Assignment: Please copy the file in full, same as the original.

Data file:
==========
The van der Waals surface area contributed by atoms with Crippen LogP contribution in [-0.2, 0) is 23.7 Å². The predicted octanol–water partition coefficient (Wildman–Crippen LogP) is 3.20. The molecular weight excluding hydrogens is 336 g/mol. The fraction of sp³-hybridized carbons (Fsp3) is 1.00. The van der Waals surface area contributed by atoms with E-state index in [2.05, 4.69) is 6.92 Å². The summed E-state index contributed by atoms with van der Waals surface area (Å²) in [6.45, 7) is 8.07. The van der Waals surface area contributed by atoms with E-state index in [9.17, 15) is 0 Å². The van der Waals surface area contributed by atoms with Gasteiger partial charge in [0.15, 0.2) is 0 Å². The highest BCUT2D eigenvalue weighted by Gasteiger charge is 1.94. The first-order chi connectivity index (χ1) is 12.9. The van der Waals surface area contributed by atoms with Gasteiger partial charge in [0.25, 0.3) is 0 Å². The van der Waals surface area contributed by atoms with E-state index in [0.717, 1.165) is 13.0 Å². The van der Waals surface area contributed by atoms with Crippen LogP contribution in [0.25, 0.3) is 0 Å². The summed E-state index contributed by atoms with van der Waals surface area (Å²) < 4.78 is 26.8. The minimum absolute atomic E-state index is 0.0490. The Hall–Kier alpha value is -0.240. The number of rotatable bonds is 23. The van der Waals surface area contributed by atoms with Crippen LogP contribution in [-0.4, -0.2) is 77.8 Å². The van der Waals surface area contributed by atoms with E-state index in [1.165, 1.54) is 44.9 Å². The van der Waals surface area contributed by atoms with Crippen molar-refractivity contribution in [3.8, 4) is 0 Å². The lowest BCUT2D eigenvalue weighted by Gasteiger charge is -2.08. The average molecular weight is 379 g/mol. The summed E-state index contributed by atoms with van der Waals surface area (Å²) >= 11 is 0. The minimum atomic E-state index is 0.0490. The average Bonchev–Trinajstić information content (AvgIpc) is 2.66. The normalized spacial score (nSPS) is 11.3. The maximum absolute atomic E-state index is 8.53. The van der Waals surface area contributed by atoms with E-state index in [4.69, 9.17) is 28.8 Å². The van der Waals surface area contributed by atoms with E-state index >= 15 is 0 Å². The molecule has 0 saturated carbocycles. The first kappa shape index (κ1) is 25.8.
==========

The van der Waals surface area contributed by atoms with Crippen LogP contribution in [-0.2, 0) is 23.7 Å². The predicted octanol–water partition coefficient (Wildman–Crippen LogP) is 3.20. The molecular weight excluding hydrogens is 336 g/mol. The fraction of sp³-hybridized carbons (Fsp3) is 1.00. The van der Waals surface area contributed by atoms with E-state index in [2.05, 4.69) is 6.92 Å². The summed E-state index contributed by atoms with van der Waals surface area (Å²) in [6.45, 7) is 8.07. The van der Waals surface area contributed by atoms with E-state index in [9.17, 15) is 0 Å². The van der Waals surface area contributed by atoms with Gasteiger partial charge in [0.15, 0.2) is 0 Å². The highest BCUT2D eigenvalue weighted by Gasteiger charge is 1.94. The first-order chi connectivity index (χ1) is 12.9. The van der Waals surface area contributed by atoms with Gasteiger partial charge in [0.25, 0.3) is 0 Å². The van der Waals surface area contributed by atoms with E-state index in [0.717, 1.165) is 13.0 Å². The van der Waals surface area contributed by atoms with Crippen LogP contribution in [0.25, 0.3) is 0 Å². The summed E-state index contributed by atoms with van der Waals surface area (Å²) < 4.78 is 26.8. The minimum absolute atomic E-state index is 0.0490. The Hall–Kier alpha value is -0.240. The number of rotatable bonds is 23. The van der Waals surface area contributed by atoms with Crippen LogP contribution in [-0.4, -0.2) is 77.8 Å². The van der Waals surface area contributed by atoms with E-state index in [1.165, 1.54) is 44.9 Å². The van der Waals surface area contributed by atoms with Crippen molar-refractivity contribution in [3.8, 4) is 0 Å². The lowest BCUT2D eigenvalue weighted by Gasteiger charge is -2.08. The average molecular weight is 379 g/mol. The summed E-state index contributed by atoms with van der Waals surface area (Å²) >= 11 is 0. The minimum atomic E-state index is 0.0490. The average Bonchev–Trinajstić information content (AvgIpc) is 2.66. The normalized spacial score (nSPS) is 11.3. The maximum absolute atomic E-state index is 8.53. The van der Waals surface area contributed by atoms with E-state index in [4.69, 9.17) is 28.8 Å². The van der Waals surface area contributed by atoms with E-state index >= 15 is 0 Å². The molecule has 0 saturated carbocycles. The first kappa shape index (κ1) is 25.8.